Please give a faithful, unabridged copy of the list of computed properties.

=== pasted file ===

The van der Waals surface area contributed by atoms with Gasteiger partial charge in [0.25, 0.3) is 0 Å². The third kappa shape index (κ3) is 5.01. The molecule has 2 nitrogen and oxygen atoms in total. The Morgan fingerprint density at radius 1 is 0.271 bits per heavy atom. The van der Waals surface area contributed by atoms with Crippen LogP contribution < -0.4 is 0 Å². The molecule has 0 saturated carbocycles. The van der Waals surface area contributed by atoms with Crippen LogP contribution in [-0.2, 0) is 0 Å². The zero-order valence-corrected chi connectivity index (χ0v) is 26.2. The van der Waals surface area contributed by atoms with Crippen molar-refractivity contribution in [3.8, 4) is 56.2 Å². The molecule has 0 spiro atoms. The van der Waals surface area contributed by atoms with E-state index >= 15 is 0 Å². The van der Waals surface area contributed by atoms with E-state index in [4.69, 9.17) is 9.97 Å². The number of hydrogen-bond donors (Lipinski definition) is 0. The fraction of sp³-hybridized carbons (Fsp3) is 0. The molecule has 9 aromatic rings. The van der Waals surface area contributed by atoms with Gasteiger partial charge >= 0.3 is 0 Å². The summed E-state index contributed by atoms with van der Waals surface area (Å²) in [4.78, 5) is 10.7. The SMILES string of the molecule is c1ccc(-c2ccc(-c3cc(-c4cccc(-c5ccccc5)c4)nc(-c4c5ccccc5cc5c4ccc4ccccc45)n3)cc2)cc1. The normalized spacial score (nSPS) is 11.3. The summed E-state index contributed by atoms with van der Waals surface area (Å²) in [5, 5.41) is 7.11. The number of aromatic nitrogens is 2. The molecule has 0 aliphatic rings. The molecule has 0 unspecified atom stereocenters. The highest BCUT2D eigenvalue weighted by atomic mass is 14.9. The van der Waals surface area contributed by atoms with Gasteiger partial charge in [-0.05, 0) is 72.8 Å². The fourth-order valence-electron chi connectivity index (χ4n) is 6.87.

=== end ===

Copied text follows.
The van der Waals surface area contributed by atoms with Gasteiger partial charge in [0.25, 0.3) is 0 Å². The third kappa shape index (κ3) is 5.01. The molecule has 2 nitrogen and oxygen atoms in total. The Morgan fingerprint density at radius 1 is 0.271 bits per heavy atom. The van der Waals surface area contributed by atoms with Crippen LogP contribution < -0.4 is 0 Å². The molecule has 0 saturated carbocycles. The van der Waals surface area contributed by atoms with Crippen LogP contribution in [-0.2, 0) is 0 Å². The zero-order valence-corrected chi connectivity index (χ0v) is 26.2. The van der Waals surface area contributed by atoms with Crippen molar-refractivity contribution in [3.8, 4) is 56.2 Å². The molecule has 0 spiro atoms. The van der Waals surface area contributed by atoms with E-state index >= 15 is 0 Å². The van der Waals surface area contributed by atoms with E-state index in [4.69, 9.17) is 9.97 Å². The number of hydrogen-bond donors (Lipinski definition) is 0. The fraction of sp³-hybridized carbons (Fsp3) is 0. The molecule has 9 aromatic rings. The van der Waals surface area contributed by atoms with Gasteiger partial charge >= 0.3 is 0 Å². The summed E-state index contributed by atoms with van der Waals surface area (Å²) in [4.78, 5) is 10.7. The SMILES string of the molecule is c1ccc(-c2ccc(-c3cc(-c4cccc(-c5ccccc5)c4)nc(-c4c5ccccc5cc5c4ccc4ccccc45)n3)cc2)cc1. The normalized spacial score (nSPS) is 11.3. The summed E-state index contributed by atoms with van der Waals surface area (Å²) in [5, 5.41) is 7.11. The number of aromatic nitrogens is 2. The molecule has 0 aliphatic rings. The molecule has 0 unspecified atom stereocenters. The highest BCUT2D eigenvalue weighted by atomic mass is 14.9. The van der Waals surface area contributed by atoms with Gasteiger partial charge in [-0.05, 0) is 72.8 Å². The fourth-order valence-electron chi connectivity index (χ4n) is 6.87.